Dosing is accomplished by the interaction of a ball screw table/servo-motor mechanism which cooperates with a pair of opposing dosing cylinders. A central control computer is programmed to set stroke lengths for the ball screw table mechanism to deliver a predetermined volume of the mixture at a predetermined rate.

In essence then, the invention is directed to a method of making a colored silicone sealant by (i) programming a computer to control the operation of a mixing device, and a plurality of dosing units each having a pair of opposing cylinders with a metering chamber actuated by a ball screw table/servo-motor mechanism, (ii) supplying sealant base and pigments to individual ones of the dosing units and feeding sealant base and pigments to the metering chamber in only one cylinder in each dosing unit pair, (iii) activating the ball screw table/servo-motor mechanism of each dosing unit in response to signals from the computer to meter from the metering chamber a predetermined volume of sealant base and pigment at a predetermined rate, (iv) simultaneously with step (iii) filling the metering chamber in the other cylinder of each dosing unit with the same material metered from the opposing cylinder of the pair, (v) conveying metered portions of sealant base and pigment from individual dosing units to the mixing device, (vi) mixing the sealant base and pigments in the mixing device, and (vii) dispensing colored silicone sealant into a cartridge, pail, or drum.

Apparatus according to the invention for carrying out this method includes (i) a mixing device; (ii) a plurality of dosing units each having a pair of opposing cylinders with a metering chamber; (iii) a ball screw table/servo-motor mechanism for actuating the cylinders; (iv) a computer programmed to control the operation of the mixing device, the dosing units, and the ball screw table/servo-motor mechanism; (v) means for supplying silicone sealant base and pigments to individual ones of the dosing units, (vi) means for feeding silicone sealant base and pigments into the metering chamber in only one cylinder of each dosing unit; (vii) means for activating the ball screw table/servo-motor mechanism of each dosing unit in response to signals from the computer to meter from the metering chamber a predetermined volume of silicone sealant base and pigment at a predetermined rate; (viii) control valve means enabling simultaneous filling of the metering chamber in the other cylinder with the same material metered from the opposing cylinder of the pair; (ix) means for conveying metered portions of silicone sealant base and pigment from individual dosing units to the mixing device; and (x) means for dispensing colored silicone sealant from the mixing device into a suitable cartridge, pail, or drum.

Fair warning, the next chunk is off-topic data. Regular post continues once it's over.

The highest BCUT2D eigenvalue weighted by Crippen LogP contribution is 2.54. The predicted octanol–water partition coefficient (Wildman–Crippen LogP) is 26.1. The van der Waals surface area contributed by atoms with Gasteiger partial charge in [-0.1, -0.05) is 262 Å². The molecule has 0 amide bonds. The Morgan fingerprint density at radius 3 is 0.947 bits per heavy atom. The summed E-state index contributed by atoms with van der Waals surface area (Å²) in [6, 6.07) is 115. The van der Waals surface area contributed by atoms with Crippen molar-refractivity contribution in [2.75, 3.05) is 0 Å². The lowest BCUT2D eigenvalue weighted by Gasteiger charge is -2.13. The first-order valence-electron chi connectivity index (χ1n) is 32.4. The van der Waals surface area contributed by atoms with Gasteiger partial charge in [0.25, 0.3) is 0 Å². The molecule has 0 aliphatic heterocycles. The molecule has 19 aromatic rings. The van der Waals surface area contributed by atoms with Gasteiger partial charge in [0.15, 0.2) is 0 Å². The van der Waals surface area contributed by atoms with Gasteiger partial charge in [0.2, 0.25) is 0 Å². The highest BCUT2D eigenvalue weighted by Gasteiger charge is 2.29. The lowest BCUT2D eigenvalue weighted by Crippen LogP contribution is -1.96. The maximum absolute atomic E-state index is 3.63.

These and other features and objects of the invention will become more apparent from a consideration of the detailed description.

BRIEF DESCRIPTION OF THE DRAWING

FIG. 1 is a simplified schematic and functional representation of basic components of a computer hardware system embodying the concept of the present invention.

FIG. 2 is a simplified pictorial representation of basic components of a feeding and metering system embodying the concept of the present invention. This feeding and metering system is one of twelve feeding and metering systems controlled by the computer hardware system shown in FIG. 1.

FIG. 3 is a simplified pictorial representation of basic components of a mixing device embodying the concept of the present invention. This mixing device receives twelve inputs from the outputs of the twelve feeding and metering systems shown in FIGS. 1 and 2.

FIG. 4 is a more detailed but simplified pictorial representation, partly in cross-section, of the basic components of the feeding and metering system generally shown in FIG. 2.

DETAILED DESCRIPTION OF THE INVENTION

The apparatus of the invention is designed for dosing, mixing, and packaging, custom-colored silicone sealants, in one operation. The apparatus preferably consists of two "sealant base" dosing units and ten pigment dosing units; although the apparatus could be designed to accommodate any number of sealant base dosing units and pigment dosing units.

For the purpose of illustrating the invention, two sealant base dosing units 1 and 2 are shown in FIG. 1, along with ten pigment dosing units 3-12. The structural details of these twelve dosing units is similar, and therefore in the interest of simplicity, only the details of one dosing unit 1 representative of the twelve is shown in FIGS. 2 and 4.